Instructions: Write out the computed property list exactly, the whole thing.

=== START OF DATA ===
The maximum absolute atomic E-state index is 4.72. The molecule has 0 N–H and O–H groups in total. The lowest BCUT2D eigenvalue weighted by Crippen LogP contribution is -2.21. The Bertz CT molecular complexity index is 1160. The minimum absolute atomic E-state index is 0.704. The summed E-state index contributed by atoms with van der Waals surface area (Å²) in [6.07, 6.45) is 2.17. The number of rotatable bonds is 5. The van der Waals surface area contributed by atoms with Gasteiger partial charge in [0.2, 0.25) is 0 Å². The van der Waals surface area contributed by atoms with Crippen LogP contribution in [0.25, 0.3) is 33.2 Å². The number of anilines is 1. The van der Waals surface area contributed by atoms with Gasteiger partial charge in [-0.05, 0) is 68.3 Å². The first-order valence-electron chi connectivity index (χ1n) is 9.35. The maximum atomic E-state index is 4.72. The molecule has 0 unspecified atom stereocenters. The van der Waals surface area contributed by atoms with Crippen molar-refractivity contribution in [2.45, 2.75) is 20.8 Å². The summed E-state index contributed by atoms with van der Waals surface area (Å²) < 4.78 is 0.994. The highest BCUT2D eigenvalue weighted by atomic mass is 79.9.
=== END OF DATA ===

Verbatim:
The maximum absolute atomic E-state index is 4.72. The molecule has 0 N–H and O–H groups in total. The lowest BCUT2D eigenvalue weighted by Crippen LogP contribution is -2.21. The Bertz CT molecular complexity index is 1160. The minimum absolute atomic E-state index is 0.704. The summed E-state index contributed by atoms with van der Waals surface area (Å²) in [6.07, 6.45) is 2.17. The number of rotatable bonds is 5. The van der Waals surface area contributed by atoms with Gasteiger partial charge in [0.2, 0.25) is 0 Å². The van der Waals surface area contributed by atoms with Crippen LogP contribution in [0.25, 0.3) is 33.2 Å². The number of anilines is 1. The van der Waals surface area contributed by atoms with Gasteiger partial charge in [-0.05, 0) is 68.3 Å². The first-order valence-electron chi connectivity index (χ1n) is 9.35. The maximum atomic E-state index is 4.72. The molecule has 0 unspecified atom stereocenters. The van der Waals surface area contributed by atoms with Crippen molar-refractivity contribution in [2.45, 2.75) is 20.8 Å². The summed E-state index contributed by atoms with van der Waals surface area (Å²) < 4.78 is 0.994. The highest BCUT2D eigenvalue weighted by atomic mass is 79.9.